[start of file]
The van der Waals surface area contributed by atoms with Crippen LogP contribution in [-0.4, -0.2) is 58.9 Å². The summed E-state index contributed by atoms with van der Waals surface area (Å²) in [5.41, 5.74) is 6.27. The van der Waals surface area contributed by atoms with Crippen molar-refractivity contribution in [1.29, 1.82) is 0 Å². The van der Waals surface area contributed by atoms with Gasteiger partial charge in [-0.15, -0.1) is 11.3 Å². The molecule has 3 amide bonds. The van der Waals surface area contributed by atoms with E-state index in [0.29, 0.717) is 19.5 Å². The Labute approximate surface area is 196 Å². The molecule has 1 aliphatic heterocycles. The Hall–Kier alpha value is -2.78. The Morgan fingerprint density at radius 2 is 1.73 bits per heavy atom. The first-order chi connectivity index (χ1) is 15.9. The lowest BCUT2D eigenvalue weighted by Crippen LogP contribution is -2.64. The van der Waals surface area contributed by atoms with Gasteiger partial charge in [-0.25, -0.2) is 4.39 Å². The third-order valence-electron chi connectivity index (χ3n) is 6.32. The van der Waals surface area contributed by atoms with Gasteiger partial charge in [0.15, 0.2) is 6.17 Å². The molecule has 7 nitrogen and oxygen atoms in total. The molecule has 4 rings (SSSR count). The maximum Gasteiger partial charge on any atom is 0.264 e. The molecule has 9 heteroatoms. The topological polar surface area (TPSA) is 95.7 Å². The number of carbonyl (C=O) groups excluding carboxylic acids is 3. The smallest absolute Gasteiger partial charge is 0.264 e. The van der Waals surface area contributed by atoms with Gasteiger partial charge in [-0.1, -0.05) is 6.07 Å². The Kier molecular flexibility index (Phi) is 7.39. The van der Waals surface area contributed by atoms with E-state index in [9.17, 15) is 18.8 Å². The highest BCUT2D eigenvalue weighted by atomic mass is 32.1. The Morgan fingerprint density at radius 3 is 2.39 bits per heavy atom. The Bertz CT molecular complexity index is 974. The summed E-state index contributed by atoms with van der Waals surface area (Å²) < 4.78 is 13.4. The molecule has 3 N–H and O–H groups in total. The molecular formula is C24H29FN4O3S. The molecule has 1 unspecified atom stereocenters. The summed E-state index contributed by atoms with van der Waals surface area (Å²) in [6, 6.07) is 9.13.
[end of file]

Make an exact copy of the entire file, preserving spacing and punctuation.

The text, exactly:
The van der Waals surface area contributed by atoms with Crippen LogP contribution in [-0.4, -0.2) is 58.9 Å². The summed E-state index contributed by atoms with van der Waals surface area (Å²) in [5.41, 5.74) is 6.27. The van der Waals surface area contributed by atoms with Crippen molar-refractivity contribution in [1.29, 1.82) is 0 Å². The van der Waals surface area contributed by atoms with Gasteiger partial charge in [-0.15, -0.1) is 11.3 Å². The molecule has 3 amide bonds. The van der Waals surface area contributed by atoms with E-state index in [0.29, 0.717) is 19.5 Å². The Labute approximate surface area is 196 Å². The molecule has 1 aliphatic heterocycles. The Hall–Kier alpha value is -2.78. The Morgan fingerprint density at radius 2 is 1.73 bits per heavy atom. The first-order chi connectivity index (χ1) is 15.9. The lowest BCUT2D eigenvalue weighted by Crippen LogP contribution is -2.64. The van der Waals surface area contributed by atoms with Gasteiger partial charge in [-0.25, -0.2) is 4.39 Å². The third-order valence-electron chi connectivity index (χ3n) is 6.32. The van der Waals surface area contributed by atoms with Gasteiger partial charge in [0.15, 0.2) is 6.17 Å². The molecule has 7 nitrogen and oxygen atoms in total. The molecule has 4 rings (SSSR count). The maximum Gasteiger partial charge on any atom is 0.264 e. The molecule has 9 heteroatoms. The topological polar surface area (TPSA) is 95.7 Å². The number of carbonyl (C=O) groups excluding carboxylic acids is 3. The smallest absolute Gasteiger partial charge is 0.264 e. The van der Waals surface area contributed by atoms with Gasteiger partial charge in [-0.1, -0.05) is 6.07 Å². The Kier molecular flexibility index (Phi) is 7.39. The van der Waals surface area contributed by atoms with E-state index in [9.17, 15) is 18.8 Å². The highest BCUT2D eigenvalue weighted by atomic mass is 32.1. The Morgan fingerprint density at radius 3 is 2.39 bits per heavy atom. The Bertz CT molecular complexity index is 974. The summed E-state index contributed by atoms with van der Waals surface area (Å²) < 4.78 is 13.4. The molecule has 3 N–H and O–H groups in total. The molecular formula is C24H29FN4O3S. The molecule has 1 unspecified atom stereocenters. The summed E-state index contributed by atoms with van der Waals surface area (Å²) in [6, 6.07) is 9.13.